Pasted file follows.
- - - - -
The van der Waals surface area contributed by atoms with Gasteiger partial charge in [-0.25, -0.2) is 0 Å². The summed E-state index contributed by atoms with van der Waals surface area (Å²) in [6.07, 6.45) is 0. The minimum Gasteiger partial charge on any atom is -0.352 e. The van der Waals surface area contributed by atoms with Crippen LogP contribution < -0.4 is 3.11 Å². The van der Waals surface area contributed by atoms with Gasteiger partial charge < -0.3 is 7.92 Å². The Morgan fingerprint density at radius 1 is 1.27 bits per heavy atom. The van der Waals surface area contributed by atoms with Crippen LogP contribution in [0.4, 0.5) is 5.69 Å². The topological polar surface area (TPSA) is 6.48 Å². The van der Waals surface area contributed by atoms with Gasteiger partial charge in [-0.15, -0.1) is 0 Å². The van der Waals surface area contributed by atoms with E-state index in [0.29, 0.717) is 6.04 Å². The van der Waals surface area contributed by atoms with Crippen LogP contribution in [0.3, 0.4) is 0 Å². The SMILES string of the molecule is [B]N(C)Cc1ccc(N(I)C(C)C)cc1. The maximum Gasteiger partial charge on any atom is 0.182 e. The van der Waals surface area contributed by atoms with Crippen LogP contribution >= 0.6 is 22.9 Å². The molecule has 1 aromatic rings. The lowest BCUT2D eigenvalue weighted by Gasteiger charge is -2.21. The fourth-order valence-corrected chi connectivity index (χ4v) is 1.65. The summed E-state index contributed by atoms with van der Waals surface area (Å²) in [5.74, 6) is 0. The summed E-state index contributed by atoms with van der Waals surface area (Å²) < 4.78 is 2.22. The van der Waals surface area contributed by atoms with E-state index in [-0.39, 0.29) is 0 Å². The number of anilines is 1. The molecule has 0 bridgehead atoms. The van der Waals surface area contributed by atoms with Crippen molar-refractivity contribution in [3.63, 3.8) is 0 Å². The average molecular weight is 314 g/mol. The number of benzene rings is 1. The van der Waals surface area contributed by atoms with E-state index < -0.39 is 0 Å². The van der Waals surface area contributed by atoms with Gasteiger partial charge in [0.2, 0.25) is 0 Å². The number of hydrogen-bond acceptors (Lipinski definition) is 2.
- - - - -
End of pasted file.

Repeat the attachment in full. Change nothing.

The van der Waals surface area contributed by atoms with Gasteiger partial charge in [-0.25, -0.2) is 0 Å². The summed E-state index contributed by atoms with van der Waals surface area (Å²) in [6.07, 6.45) is 0. The minimum Gasteiger partial charge on any atom is -0.352 e. The van der Waals surface area contributed by atoms with Crippen LogP contribution < -0.4 is 3.11 Å². The van der Waals surface area contributed by atoms with Gasteiger partial charge < -0.3 is 7.92 Å². The Morgan fingerprint density at radius 1 is 1.27 bits per heavy atom. The van der Waals surface area contributed by atoms with Crippen LogP contribution in [0.4, 0.5) is 5.69 Å². The topological polar surface area (TPSA) is 6.48 Å². The van der Waals surface area contributed by atoms with Gasteiger partial charge in [-0.15, -0.1) is 0 Å². The van der Waals surface area contributed by atoms with E-state index in [0.29, 0.717) is 6.04 Å². The van der Waals surface area contributed by atoms with Crippen LogP contribution in [0.3, 0.4) is 0 Å². The SMILES string of the molecule is [B]N(C)Cc1ccc(N(I)C(C)C)cc1. The maximum Gasteiger partial charge on any atom is 0.182 e. The van der Waals surface area contributed by atoms with Crippen LogP contribution >= 0.6 is 22.9 Å². The molecule has 1 aromatic rings. The lowest BCUT2D eigenvalue weighted by Gasteiger charge is -2.21. The fourth-order valence-corrected chi connectivity index (χ4v) is 1.65. The summed E-state index contributed by atoms with van der Waals surface area (Å²) in [5.74, 6) is 0. The summed E-state index contributed by atoms with van der Waals surface area (Å²) < 4.78 is 2.22. The van der Waals surface area contributed by atoms with E-state index in [-0.39, 0.29) is 0 Å². The number of anilines is 1. The molecule has 0 bridgehead atoms. The van der Waals surface area contributed by atoms with Crippen molar-refractivity contribution in [3.63, 3.8) is 0 Å². The average molecular weight is 314 g/mol. The number of benzene rings is 1. The van der Waals surface area contributed by atoms with E-state index < -0.39 is 0 Å². The van der Waals surface area contributed by atoms with Gasteiger partial charge in [0.2, 0.25) is 0 Å². The number of hydrogen-bond acceptors (Lipinski definition) is 2.